Newspaper article St Louis Post-Dispatch (MO)

Women's Forum Organizers Demand End to Harassment

Newspaper article St Louis Post-Dispatch (MO)

Women's Forum Organizers Demand End to Harassment

Article excerpt

Organizers of the world's largest women's conference gave China 24 hours to stop harassing delegates, and suggested they might cancel the conference if China reneges on a promise to do so.

Officials at the gathering of private women's groups said Saturday that a walkout was unlikely because most delegates, having traveled far to attend the first such gathering in a decade, would be reluctant to leave early.

But the threat reflected growing tension between organizers of the meeting and their host country.

The friction dates back to March, when China abruptly moved the conference to the town of Huairou, an hour's drive from Beijing and from the U.N. Fourth World Conference on Women, which starts Monday.

Since the private conference began, delegates have complained of widespread harassment and surveillance by Chinese authorities. On Saturday, the organizers demanded that it end.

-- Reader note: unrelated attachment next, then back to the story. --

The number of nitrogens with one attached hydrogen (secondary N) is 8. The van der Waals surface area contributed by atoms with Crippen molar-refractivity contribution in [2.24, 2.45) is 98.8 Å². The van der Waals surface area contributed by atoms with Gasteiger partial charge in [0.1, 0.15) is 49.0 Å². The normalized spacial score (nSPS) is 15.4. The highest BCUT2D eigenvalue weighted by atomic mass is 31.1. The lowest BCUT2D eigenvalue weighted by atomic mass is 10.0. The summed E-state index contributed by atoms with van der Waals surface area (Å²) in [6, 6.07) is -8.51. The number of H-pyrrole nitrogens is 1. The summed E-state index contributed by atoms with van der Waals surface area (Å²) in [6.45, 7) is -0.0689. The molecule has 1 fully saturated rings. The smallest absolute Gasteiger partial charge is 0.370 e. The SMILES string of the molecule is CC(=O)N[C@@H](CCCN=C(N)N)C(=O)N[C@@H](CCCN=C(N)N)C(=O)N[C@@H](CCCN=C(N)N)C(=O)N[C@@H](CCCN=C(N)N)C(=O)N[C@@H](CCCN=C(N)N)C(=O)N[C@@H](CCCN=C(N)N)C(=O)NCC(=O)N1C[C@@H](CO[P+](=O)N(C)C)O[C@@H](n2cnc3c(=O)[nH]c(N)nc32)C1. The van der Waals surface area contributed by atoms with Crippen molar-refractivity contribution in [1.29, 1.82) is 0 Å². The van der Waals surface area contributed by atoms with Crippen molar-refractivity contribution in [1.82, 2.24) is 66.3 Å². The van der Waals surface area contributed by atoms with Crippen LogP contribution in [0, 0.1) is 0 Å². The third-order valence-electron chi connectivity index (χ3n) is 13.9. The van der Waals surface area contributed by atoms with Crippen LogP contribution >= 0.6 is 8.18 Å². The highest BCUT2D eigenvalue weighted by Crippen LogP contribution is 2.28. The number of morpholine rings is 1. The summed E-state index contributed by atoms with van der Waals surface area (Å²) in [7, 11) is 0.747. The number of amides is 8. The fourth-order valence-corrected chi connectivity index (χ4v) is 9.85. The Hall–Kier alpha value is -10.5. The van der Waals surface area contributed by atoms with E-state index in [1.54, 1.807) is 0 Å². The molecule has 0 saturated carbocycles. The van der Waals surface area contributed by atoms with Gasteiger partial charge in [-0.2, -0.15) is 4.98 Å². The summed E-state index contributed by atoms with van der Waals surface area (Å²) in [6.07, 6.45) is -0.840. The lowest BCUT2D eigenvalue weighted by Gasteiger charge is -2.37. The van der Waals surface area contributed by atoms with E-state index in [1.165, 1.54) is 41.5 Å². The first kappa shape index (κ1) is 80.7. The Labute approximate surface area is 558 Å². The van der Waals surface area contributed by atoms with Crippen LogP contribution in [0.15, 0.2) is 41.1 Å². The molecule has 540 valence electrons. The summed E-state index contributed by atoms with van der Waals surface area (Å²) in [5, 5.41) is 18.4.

After a two-hour meeting with Chinese officials, organizer Rosalind Harris said the Chinese had assured organizers that participants would be "totally free to carry on their activities."

"There will be no security, no censorship and no surveillance," she said.

In China's first comment on the tensions, the state-run Xinhua News Agency issued a report early Sunday denying any conflicts and calling the consultations "friendly and cooperative."

Xinhua also quoted a senior police officer, Zhang Kemian, as denying that police have followed participants, videotaped them or confiscated their materials. But he said tight security was needed to protect the delegates.

"The Chinese police do not wish to see any acts violating China's laws and infringing upon China's sovereignty, or attempts to use the forum to . . . split the country," Zhang was quoted as saying.

Organizers remained wary. Executive director Irene Santiago said that if things hadn't improved by noon Sunday, "appropriate action" would be taken. Searches Of Rooms

What that would be was unclear. Salamo Fulivai, co-leader of the Asia-Pacific bloc at the gathering, said it would be up to the delegates.

"I will call the Asia-Pacific region and say, what do you want - do you want to cancel, do you want to boycott, do you want to riot, or what? …

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